Wednesday, August 15, 2012

Why Romney Chose Ryan

Kim Strassel
His running mate offers Romney the opportunity to explain to Americans that they have a choice between national stagnation and renewal.

Mitt Romney did much more this weekend than announce a running mate. He unveiled a significant change in strategy. The 2012 election is now a choice, not just a referendum.

Conservatives have spent much of this summer reassuring themselves. They've pointed out the extraordinary sums President Obama has thrown at crippling Mr. Romney. They've noted how ugly and brutal those attacks have been. They've comforted themselves that, for all the smears, Mr. Romney is within a few points of the incumbent in national tracking polls.

Yet the same can be said on the other side. The economy is teetering, the deficit exploding, the nation unhappy with his signature legislation. Daily, Mr. Romney beats the White House with these failures. But he has barely moved the polling dial.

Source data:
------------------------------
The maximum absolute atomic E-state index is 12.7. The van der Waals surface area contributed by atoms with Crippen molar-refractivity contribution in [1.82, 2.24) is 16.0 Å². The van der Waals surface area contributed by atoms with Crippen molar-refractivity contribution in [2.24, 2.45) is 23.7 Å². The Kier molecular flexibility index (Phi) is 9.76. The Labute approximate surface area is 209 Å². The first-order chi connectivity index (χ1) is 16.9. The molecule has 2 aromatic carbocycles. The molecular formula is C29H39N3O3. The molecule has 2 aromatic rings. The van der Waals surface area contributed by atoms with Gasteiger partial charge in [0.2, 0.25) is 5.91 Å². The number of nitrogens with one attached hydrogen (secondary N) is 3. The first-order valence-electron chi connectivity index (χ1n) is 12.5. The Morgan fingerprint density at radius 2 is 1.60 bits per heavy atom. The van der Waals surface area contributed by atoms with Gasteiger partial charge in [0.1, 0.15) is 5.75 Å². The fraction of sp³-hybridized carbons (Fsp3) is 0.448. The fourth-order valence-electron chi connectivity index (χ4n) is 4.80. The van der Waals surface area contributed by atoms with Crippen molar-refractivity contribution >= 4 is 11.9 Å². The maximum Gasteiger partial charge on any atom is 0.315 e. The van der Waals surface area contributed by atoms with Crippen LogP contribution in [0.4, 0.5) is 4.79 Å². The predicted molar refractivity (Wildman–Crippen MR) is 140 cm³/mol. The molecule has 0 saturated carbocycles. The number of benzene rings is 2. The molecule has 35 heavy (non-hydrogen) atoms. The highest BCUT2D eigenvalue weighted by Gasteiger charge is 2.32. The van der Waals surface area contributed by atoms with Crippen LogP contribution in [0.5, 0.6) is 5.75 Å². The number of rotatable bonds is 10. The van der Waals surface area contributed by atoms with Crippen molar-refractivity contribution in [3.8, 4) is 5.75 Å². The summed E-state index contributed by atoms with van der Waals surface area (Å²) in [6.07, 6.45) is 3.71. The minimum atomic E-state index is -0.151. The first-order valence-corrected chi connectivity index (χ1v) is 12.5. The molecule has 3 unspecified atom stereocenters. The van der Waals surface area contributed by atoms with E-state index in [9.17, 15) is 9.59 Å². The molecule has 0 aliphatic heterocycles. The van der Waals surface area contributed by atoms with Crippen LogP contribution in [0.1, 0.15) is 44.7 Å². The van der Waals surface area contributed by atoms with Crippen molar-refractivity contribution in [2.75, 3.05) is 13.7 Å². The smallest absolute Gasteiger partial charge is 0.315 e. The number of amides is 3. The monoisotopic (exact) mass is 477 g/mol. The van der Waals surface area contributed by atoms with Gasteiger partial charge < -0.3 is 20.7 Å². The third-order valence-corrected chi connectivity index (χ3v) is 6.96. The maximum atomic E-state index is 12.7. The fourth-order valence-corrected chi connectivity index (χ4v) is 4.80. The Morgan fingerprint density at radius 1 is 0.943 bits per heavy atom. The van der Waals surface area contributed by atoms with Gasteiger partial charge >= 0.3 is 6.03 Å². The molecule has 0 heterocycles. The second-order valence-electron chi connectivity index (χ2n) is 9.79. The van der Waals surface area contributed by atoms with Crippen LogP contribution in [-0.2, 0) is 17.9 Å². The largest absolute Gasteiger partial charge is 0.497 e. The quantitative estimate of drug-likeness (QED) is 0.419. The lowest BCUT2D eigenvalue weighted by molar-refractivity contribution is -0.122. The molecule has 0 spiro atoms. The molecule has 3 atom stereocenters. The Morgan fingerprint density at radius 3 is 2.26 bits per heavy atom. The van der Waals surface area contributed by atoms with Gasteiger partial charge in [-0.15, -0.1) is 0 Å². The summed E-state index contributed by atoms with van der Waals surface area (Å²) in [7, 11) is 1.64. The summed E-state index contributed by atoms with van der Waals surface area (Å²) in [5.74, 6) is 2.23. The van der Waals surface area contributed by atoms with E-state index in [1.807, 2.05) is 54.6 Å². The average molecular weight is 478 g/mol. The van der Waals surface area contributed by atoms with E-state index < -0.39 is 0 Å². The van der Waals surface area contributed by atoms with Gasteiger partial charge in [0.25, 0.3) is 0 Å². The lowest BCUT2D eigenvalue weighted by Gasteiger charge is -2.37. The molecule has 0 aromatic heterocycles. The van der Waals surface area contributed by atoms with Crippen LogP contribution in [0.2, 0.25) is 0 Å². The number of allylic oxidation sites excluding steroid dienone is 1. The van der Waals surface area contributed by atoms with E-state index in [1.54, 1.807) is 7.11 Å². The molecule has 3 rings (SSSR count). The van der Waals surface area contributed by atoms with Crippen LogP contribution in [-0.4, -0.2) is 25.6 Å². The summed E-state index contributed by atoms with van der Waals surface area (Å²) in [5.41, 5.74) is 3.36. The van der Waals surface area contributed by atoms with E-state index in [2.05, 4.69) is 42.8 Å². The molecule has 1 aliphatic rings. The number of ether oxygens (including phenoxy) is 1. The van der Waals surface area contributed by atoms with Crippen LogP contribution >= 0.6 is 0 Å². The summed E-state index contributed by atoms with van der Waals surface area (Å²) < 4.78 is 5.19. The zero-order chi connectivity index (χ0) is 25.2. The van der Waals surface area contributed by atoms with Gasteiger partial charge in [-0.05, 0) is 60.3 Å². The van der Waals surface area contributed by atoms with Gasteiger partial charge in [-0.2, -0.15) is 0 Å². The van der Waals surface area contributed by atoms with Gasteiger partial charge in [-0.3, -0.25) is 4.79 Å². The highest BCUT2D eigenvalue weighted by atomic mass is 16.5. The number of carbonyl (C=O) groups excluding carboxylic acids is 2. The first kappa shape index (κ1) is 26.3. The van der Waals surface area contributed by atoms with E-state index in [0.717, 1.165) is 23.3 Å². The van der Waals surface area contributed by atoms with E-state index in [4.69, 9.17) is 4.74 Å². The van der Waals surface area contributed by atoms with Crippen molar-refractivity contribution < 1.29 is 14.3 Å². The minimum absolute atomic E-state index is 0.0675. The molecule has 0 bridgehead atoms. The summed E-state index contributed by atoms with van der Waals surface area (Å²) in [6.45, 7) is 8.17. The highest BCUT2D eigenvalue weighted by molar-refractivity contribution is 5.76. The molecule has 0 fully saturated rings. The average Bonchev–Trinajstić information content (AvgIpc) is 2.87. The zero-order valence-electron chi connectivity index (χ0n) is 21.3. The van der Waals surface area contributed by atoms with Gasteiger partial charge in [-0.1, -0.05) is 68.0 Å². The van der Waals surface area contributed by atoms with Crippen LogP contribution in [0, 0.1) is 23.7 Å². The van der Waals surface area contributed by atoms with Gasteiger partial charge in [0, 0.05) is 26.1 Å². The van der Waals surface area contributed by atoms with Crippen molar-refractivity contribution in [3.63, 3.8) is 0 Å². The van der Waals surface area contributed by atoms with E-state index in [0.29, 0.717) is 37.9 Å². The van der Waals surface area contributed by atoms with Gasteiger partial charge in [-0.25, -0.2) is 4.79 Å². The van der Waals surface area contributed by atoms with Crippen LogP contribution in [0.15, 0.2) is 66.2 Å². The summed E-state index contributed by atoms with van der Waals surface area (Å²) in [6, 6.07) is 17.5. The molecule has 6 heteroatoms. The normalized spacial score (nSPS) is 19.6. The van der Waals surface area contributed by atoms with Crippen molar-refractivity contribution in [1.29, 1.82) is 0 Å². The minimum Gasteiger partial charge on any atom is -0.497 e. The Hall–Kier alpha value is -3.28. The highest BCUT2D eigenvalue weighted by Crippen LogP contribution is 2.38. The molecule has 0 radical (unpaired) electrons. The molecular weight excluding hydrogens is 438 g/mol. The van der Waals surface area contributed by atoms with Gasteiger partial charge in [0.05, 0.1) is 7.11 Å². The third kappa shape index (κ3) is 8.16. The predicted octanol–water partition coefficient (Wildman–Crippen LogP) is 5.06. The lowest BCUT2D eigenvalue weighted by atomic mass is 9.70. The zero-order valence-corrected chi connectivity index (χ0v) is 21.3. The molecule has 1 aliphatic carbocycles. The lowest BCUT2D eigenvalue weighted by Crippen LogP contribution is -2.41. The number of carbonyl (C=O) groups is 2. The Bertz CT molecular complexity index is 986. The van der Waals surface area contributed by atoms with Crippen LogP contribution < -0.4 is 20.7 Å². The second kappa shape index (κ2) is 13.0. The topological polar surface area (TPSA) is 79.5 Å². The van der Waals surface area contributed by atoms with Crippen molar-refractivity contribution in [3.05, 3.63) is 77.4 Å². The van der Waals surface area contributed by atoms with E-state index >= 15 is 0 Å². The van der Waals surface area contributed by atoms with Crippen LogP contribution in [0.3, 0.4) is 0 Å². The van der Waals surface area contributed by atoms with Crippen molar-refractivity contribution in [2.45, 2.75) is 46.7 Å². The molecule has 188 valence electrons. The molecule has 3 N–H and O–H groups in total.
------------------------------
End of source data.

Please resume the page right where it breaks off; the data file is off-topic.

Mr. Romney's choice of House Budget Chairman Paul Ryan, one of the party's star reformers, is an attempt to break out of the stalemate, change the dynamic. It was foremost a shrewd acknowledgment on Mr. Romney's part that his path to the White House is going to take more than pointing out the obvious. He needs to run on bold ideas, as Mr. Ryan has, and convince Americans those ideas are the way to prosperity.

In fairness, the Romney campaign had the elements in place. It's taken some time, but Mr. Romney today is sporting a fairly bold reform agenda, from his tax cuts to his Medicare reforms, to his vow to end ObamaCare. And the candidate has been dutifully repeating that this election is a choice between two very different futures for the country. Yet his policy and his words were largely lost amid his campaign's intense focus on the president.

Mr. Ryan provides the crucial shift in emphasis, the opportunity to go on offense. We will now have a focus on, and explanation of, the choice between stagnation and renewal. This is what Mr. Ryan excels at—not just crafting ideas, but explaining them in a positive and serious way. This ability is why the congressman—despite his supposedly extremist reform blueprint and budget (says the left)—has continued to win a district that in 2008 went for Mr. Obama.

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